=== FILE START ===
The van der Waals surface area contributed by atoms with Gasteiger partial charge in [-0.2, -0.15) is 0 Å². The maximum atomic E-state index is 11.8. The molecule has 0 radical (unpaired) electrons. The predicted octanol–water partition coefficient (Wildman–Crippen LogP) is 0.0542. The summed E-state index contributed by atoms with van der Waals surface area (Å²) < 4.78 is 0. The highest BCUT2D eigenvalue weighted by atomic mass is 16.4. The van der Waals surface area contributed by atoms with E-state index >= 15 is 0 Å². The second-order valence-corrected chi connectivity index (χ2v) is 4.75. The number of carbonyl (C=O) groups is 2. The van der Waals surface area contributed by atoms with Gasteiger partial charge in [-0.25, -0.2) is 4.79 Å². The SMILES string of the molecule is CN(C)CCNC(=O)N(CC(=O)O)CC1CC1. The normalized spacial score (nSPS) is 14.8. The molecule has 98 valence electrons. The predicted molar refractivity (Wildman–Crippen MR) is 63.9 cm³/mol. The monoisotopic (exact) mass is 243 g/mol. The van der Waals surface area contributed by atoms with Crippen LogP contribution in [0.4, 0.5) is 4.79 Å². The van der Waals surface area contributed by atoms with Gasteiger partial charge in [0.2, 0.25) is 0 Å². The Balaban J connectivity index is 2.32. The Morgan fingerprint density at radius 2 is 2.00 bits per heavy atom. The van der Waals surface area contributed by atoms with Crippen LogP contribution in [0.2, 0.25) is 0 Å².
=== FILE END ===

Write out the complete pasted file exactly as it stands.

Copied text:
The van der Waals surface area contributed by atoms with Gasteiger partial charge in [-0.2, -0.15) is 0 Å². The maximum atomic E-state index is 11.8. The molecule has 0 radical (unpaired) electrons. The predicted octanol–water partition coefficient (Wildman–Crippen LogP) is 0.0542. The summed E-state index contributed by atoms with van der Waals surface area (Å²) < 4.78 is 0. The highest BCUT2D eigenvalue weighted by atomic mass is 16.4. The van der Waals surface area contributed by atoms with E-state index >= 15 is 0 Å². The second-order valence-corrected chi connectivity index (χ2v) is 4.75. The number of carbonyl (C=O) groups is 2. The van der Waals surface area contributed by atoms with Gasteiger partial charge in [-0.25, -0.2) is 4.79 Å². The SMILES string of the molecule is CN(C)CCNC(=O)N(CC(=O)O)CC1CC1. The normalized spacial score (nSPS) is 14.8. The molecule has 98 valence electrons. The predicted molar refractivity (Wildman–Crippen MR) is 63.9 cm³/mol. The monoisotopic (exact) mass is 243 g/mol. The van der Waals surface area contributed by atoms with Crippen LogP contribution in [0.4, 0.5) is 4.79 Å². The van der Waals surface area contributed by atoms with Gasteiger partial charge in [0.2, 0.25) is 0 Å². The Balaban J connectivity index is 2.32. The Morgan fingerprint density at radius 2 is 2.00 bits per heavy atom. The van der Waals surface area contributed by atoms with Crippen LogP contribution in [0.2, 0.25) is 0 Å².